The cost of saving on technology.
By Chris Hartmann and Beat Barblan ~ HVS International
Friday, 19th May 2006
Hoteliers' lack of attention to technology details can lead to significant amounts of lost revenue.

I recently attended a three-day sales conference in a major resort hotel. The location was chosen because of the relatively inexpensive airfare, reasonable, all-inclusive room rates, the availability of adequate meeting space, beautiful surroundings, and last but definitely not least, the promise of sufficient technology to satisfy business and leisure requirements alike.

In addition to sales representatives, branch and area managers, marketing and IT directors, the attendee list included a number of company executives from all over the world, their spouses, and in some cases their children. The agenda promised the usual variety of presentations, workshops, training sessions, role playing exercises, as well as award dinners, cocktail hours, and a free afternoon to rest and play.

The objective was for the participants to learn the details on the latest, soon to be released products, gather new skills, get to know one another better, communicate face to face, evaluate potential synergies and future opportunities, share their tricks and visions, and also have some fun. The expectation was that in the after hours, in the comfort of their rooms, or in suitable common areas, people would be able to catch up on the work "back home" via easily accessible high speed internet connections. The ubiquity of laptops at the departure airport security check and in the hotel lobby a few hours later, was evidence that all were ready to "hook up" and at the very least, catch up on some of the daily e-mails that would be received and needed answers regardless of where the addressee happened to be at the time.

The three-day conference was a success. Products were presented and explained, questions were raised and answered, information was shared, connections were reaffirmed and strengthened, new business opportunities were identified, and for the most part, people had fun too. The resort facilities were excellent. One would expect the attendees to want to return to the same location next year. Yet surprisingly, when surveyed, almost everyone agreed that they would not. Why? For essentially two technology-related reasons: 

  • Inadequate availability of high speed internet access (HSIA)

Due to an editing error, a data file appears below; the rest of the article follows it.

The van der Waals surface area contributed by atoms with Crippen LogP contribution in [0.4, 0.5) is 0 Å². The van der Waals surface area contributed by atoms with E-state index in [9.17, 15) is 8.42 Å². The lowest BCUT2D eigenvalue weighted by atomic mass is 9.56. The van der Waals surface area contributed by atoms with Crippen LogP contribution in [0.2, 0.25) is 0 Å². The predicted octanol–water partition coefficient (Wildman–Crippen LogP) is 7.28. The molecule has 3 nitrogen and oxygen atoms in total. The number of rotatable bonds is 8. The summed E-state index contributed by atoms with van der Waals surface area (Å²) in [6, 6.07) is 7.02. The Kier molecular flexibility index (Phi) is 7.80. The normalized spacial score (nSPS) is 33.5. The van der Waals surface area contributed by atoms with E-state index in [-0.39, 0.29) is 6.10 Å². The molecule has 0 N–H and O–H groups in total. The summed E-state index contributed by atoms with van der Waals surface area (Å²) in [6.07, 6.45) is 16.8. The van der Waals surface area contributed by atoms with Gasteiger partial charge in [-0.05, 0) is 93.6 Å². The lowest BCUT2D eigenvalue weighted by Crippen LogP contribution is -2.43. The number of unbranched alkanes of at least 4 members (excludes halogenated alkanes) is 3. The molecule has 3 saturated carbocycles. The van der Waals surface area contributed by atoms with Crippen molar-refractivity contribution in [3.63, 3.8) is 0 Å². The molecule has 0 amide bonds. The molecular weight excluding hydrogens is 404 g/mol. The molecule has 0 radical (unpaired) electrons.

• Insufficient and low quality in-room entertainment options
As promised by the hotel operators during the booking process, HSIA was indeed available at the hotel but not where and how we wanted and needed it. The business office, a tiny room with very limited connections, offered HSIA at a prohibitive premium. Wireless was available in the hotel atrium, next to the dance floor area (ear plugs anyone?!), not ideal for conducting business.

Occasionally, we could also pick up a wireless signal in the conference rooms and answer e-mails while pretending to be focused on the speakers or workshop leaders. Connections in the guest rooms were not much better: expensive and hardly high speed by any standards. The end result was that most of us returned to our offices to face mountains of e-mails that at least in part, we expected to be able to deal with while at the conference.

The in-room entertainment, or lack thereof, didn't help either. There were an inadequate number of free-to-guest channels and reception and the picture quality of the older TVs, quite poor. To make matters worse, the pay-per-view choices were expensive and also quite limited, especially for families. This was particularly frustrating for those attendees who brought their children expecting them to be able to watch TV during some of the time their parent was attending the conference. I can tell you first hand that having kids around who cannot watch TV, chat online or even surf the net, is not a pleasant experience. More than one colleague traveling with his family remarked that his kids were sorry they came, despite the luxury of the surroundings.

Inadequate internet connectivity coupled with limited in-room entertainment options were enough to convince this group to switch to a different hotel next year. From the perspective of the hotel, this means a loss of $60,000 (our bill this year) in revenue and potentially more considering lost references and bad publicity.

Today's guests, whether they are traveling on business or for leisure, expect the technology in the hotel they are staying at to be at least as good as what they are used to at home. In some cases, especially for business travelers, it is imperative that this be the case since it is expected that they be able to continue conducting business while away from the office. With an ever-increasing work demand and the challenges of balancing home and office, making the travel experience as pleasant for the family as it is for the attendee, is critical.

The lesson to be learned from this example is simple and clear: Identifying and meeting the guests' needs for technology is an essential component of hospitality sound business practices and has a direct impact on revenue. While in general no one would argue against saving on costs, to do so at the expense of essential technology is penny wise and pound foolish and ultimately costs far more in lost revenue opportunities than it saves in expense.

chartmann@HVSit.com or bbarblan@hvsit.com 


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